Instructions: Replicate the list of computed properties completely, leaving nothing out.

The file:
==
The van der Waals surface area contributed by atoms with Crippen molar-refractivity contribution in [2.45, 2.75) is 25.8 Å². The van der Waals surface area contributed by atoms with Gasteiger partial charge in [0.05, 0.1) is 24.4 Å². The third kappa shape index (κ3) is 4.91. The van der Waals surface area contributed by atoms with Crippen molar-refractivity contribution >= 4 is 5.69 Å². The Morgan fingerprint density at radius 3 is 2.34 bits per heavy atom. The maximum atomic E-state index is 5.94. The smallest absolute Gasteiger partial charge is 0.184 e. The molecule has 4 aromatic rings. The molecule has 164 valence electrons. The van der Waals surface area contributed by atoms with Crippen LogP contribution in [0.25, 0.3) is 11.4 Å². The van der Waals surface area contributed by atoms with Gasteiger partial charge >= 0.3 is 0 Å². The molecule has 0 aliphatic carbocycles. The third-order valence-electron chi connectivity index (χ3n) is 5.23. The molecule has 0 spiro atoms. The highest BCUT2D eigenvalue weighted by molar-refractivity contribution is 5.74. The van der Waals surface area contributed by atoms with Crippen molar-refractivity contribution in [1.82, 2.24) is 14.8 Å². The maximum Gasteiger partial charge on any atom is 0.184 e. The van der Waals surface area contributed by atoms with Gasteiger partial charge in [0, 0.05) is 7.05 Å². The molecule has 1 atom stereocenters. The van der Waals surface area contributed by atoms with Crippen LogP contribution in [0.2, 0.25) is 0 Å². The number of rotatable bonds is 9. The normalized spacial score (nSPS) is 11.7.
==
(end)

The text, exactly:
The van der Waals surface area contributed by atoms with Crippen molar-refractivity contribution in [2.45, 2.75) is 25.8 Å². The van der Waals surface area contributed by atoms with Gasteiger partial charge in [0.05, 0.1) is 24.4 Å². The third kappa shape index (κ3) is 4.91. The van der Waals surface area contributed by atoms with Crippen molar-refractivity contribution >= 4 is 5.69 Å². The Morgan fingerprint density at radius 3 is 2.34 bits per heavy atom. The maximum atomic E-state index is 5.94. The smallest absolute Gasteiger partial charge is 0.184 e. The molecule has 4 aromatic rings. The molecule has 164 valence electrons. The van der Waals surface area contributed by atoms with Crippen LogP contribution in [0.25, 0.3) is 11.4 Å². The van der Waals surface area contributed by atoms with Gasteiger partial charge >= 0.3 is 0 Å². The molecule has 0 aliphatic carbocycles. The third-order valence-electron chi connectivity index (χ3n) is 5.23. The molecule has 0 spiro atoms. The highest BCUT2D eigenvalue weighted by molar-refractivity contribution is 5.74. The van der Waals surface area contributed by atoms with Crippen molar-refractivity contribution in [1.82, 2.24) is 14.8 Å². The maximum Gasteiger partial charge on any atom is 0.184 e. The van der Waals surface area contributed by atoms with Gasteiger partial charge in [0, 0.05) is 7.05 Å². The molecule has 1 atom stereocenters. The van der Waals surface area contributed by atoms with Crippen LogP contribution in [0.2, 0.25) is 0 Å². The number of rotatable bonds is 9. The normalized spacial score (nSPS) is 11.7.